Production of the electric Rolls-Royce was stopped due to bankruptcy

Production of the electric Rolls-Royce was stopped due to bankruptcy

Fans of the ‘original’ Rolls-Royce can breathe a sigh of relief. Lunaz, the British company that, to their horror, aimed to electrify Rolls Royce and other classic cars, has declared bankruptcy. At this point, Royce roars again as usual, although – of course – as quietly as possible.

Rolls-Royce fans can sleep in peace again

The Lunaz Group, located near the famous Silverstone circuit, specializes in installing electric motors in trucks and classic cars. For example, Rolls-Royce Phantom V, Aston Martin DB6 and various Bentley models were converted into plug-in cars. This comes as a shock to Rolls enthusiasts who believe that the mother of all classic cars should be powered by a twelve-cylinder engine. Lunaz’s bankruptcy means these fans can breathe easy again.

David Beckham gave his son an electric Rolls-Royce as a gift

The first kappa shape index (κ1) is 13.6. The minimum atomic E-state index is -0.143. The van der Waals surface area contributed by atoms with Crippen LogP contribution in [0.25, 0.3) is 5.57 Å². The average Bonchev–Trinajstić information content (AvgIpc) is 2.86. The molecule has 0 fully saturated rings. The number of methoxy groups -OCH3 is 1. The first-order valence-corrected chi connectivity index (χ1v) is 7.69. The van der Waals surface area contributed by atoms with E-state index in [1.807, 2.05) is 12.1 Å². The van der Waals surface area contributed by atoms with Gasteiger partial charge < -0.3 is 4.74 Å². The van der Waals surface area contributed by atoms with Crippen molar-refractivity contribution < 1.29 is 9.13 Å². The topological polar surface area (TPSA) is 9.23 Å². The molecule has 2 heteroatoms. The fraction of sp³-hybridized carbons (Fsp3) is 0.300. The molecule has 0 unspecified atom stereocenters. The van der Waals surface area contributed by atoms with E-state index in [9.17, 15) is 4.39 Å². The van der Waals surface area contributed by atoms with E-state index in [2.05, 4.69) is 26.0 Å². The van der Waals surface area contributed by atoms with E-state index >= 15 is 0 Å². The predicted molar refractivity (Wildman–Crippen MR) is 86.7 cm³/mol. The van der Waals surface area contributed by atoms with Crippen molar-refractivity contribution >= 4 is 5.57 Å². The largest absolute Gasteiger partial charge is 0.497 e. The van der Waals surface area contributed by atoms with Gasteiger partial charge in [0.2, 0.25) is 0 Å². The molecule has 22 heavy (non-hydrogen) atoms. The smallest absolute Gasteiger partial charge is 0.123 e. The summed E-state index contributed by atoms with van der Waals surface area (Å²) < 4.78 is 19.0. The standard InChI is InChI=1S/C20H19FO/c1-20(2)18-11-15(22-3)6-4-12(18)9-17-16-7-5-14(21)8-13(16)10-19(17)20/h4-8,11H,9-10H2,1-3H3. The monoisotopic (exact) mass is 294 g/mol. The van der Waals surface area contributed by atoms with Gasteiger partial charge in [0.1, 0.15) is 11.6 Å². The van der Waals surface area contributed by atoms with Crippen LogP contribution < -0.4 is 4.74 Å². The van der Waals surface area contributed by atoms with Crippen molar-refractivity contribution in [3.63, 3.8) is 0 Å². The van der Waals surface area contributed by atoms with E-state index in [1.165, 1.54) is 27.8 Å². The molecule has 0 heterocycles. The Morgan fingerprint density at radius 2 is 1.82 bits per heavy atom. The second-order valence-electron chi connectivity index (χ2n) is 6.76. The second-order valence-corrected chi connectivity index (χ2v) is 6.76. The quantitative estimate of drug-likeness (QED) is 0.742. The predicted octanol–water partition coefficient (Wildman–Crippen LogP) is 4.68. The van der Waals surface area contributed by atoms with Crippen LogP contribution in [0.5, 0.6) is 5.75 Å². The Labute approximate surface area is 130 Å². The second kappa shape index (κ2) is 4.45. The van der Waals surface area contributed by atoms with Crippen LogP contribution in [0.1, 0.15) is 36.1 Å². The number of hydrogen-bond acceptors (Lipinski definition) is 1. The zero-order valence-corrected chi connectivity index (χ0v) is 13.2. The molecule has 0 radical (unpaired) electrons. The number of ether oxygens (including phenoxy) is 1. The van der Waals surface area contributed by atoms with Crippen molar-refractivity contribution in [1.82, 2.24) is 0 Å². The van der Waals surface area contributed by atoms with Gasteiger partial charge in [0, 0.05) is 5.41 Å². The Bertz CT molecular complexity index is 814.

Lunaz bankruptcy comes unexpectedly. Just a few months ago, Keir Starmer, the leader of the British Labor Party, arrived at the Silverstone factory where he praised the company as “a world leader in the improvement of vehicles for the clean energy transition.” In addition, the company received a lot of thanks to the name and fame of famous investors in the world including David Beckham. Two years ago, Beckham put Lunaz in the spotlight when he gave his son an electric Jaguar XK140 as a wedding present.

English EV industry hit by bankruptcy

Lunaz blamed the bankruptcy on the UK government’s decision to postpone the ban on the sale of petrol cars for five years. While The Hague is holding out for 2030, Prime Minister Rishi Sunak’s cabinet has postponed the start of the zero-emission era until 2035. To some extent, the entire English EV industry is facing setbacks. In February of this year, the manufacturer of the plug-in car Arrival, which was once valued at thirteen billion dollars, also went bankrupt. And in the autumn Volta, which made electric trucks in Warwick, Coventry and Reading, failed to survive.